Well… the problem is that there is, in fact, a lot of compelling evidence that that is the cause. There are literally thousands of studies documenting that that is the cause. Furthermore, there are several studies (including a very recent one by a group of cardiologists led by Dr Aseem Malhotra of Frimley Park Hospital and the Academy of Medical Royal Colleges) which found that you simply can’t out-fitness a bad diet. Malhotra took specific aim at Coca Cola in his paper.
“Coca Cola, who spent $3.3 billion on advertising in 2013, pushes a message that ‘all calories count’; they associate their products with sport, suggesting it is ok to consume their drinks as long as you exercise. However science tells us this is misleading and wrong. It is where the calories come from that is crucial. Sugar calories promote fat storage and hunger. Fat calories induce fullness or ‘satiation’,” they write in the study.
They also explain that money and public opinion have mixed in with science, with the former sometimes overshadowing the latter.
“The public health messaging around diet and exercise, and their relationship to the epidemics of type 2 diabetes and obesity, has been corrupted by vested interests. Celebrity endorsements of sugary drinks, and the association of junk food and sport, must end. The ‘health halo’ legitimisation of nutritionally deficient products is misleading and unscientific.”
Another very rigorous of physical activity and weight loss, published in the journal Obesity, recruited 200 overweight, sedentary adults and put them on an aggressive exercise program without changing their diets. After a year, the men had lost an average of just 3.5 pounds, the women 2.5. Almost everyone was still overweight or obese.
“Adding exercise to a diet program helps,” said Dr. Anne McTiernan, the lead author of the study and a researcher at the Fred Hutchinson Cancer Center in Seattle. “But for weight loss, you’re going to get much more impact with diet changes.”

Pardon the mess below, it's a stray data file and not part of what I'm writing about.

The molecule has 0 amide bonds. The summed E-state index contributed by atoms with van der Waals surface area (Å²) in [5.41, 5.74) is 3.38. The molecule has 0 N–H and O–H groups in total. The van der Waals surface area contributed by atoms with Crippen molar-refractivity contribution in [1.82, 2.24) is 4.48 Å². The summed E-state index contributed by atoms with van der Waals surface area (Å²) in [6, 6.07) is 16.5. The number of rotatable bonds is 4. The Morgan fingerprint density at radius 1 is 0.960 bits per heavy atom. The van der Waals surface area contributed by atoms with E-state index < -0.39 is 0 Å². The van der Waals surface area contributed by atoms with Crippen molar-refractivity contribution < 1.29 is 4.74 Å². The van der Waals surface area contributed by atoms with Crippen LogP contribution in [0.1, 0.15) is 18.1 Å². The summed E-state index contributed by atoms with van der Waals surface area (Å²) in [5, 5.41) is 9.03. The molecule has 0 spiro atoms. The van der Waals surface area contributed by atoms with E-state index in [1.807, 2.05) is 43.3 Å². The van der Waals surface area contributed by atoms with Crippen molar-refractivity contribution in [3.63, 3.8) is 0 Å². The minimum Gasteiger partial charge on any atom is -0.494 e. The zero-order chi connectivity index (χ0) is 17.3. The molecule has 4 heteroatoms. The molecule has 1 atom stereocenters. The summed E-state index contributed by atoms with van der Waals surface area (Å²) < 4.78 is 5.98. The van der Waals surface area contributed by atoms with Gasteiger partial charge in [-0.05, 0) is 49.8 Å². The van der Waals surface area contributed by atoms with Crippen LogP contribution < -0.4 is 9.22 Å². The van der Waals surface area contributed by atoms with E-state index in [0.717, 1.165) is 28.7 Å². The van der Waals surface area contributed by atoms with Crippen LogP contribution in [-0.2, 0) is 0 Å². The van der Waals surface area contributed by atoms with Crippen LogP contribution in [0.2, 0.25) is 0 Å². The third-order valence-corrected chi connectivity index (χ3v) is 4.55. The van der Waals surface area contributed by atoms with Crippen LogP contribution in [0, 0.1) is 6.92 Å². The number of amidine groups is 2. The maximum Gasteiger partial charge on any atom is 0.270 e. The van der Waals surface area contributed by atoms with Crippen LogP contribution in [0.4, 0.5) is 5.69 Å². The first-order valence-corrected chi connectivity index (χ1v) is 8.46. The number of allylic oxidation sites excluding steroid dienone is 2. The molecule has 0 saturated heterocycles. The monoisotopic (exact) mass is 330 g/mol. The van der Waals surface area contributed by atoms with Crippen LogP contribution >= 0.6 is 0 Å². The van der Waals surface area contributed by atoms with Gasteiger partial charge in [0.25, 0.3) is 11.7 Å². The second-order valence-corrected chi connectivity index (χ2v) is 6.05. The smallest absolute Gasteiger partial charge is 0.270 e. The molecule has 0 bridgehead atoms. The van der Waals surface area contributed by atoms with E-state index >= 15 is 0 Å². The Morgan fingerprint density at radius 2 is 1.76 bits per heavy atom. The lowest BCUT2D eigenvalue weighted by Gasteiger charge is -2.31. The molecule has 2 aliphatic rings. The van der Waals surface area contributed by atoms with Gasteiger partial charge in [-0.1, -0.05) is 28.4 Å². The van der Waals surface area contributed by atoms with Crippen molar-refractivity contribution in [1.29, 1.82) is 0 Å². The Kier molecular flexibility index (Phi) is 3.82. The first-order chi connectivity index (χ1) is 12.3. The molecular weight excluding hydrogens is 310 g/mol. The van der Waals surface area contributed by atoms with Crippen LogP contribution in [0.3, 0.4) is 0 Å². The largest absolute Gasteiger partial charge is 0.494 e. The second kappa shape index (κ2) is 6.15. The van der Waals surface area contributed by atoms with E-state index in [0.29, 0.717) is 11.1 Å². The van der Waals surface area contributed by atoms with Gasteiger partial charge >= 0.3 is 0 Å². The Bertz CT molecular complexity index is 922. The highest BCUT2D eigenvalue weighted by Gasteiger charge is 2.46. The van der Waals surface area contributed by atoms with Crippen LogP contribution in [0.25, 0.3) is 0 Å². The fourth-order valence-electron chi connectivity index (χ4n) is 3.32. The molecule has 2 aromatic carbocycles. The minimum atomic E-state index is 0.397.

Follow the Money
But then again, there’s also the money. In response to a request made under the state Freedom of Information Act, the University of South Carolina disclosed that Dr. Blair had received more than $3.5 million in funding from Coke for research projects since 2008. That’s a lot of funding – and that’s pretty much the definition of a conflict of interests.
Last week, the Pennington Biomedical Research Center in Louisiana announced the findings of a large new study on exercise in children that determined that lack of physical activity “is the biggest predictor of childhood obesity around the world.” However, the news release contained a disclosure: “This research was funded by The Coca-Cola Company.” Taking all of the elements above into consideration, it’s really hard to take that study seriously.
But wait, it gets even better, a recent release sounded like this:
“The media tends to blame the obesity epidemic on our poor eating habits,” one recent news release states. “But are those french fries really the culprit? Dr. Steve Blair explains that you shouldn’t believe everything you see on TV.”
Those french fries sure well aren’t helping, mister Blair! Of course, no one is claiming that working out isn’t important, or that sedentary life isn’t a big issue, but it’s high time we started eating smarter – and Coke should be on no smart diet.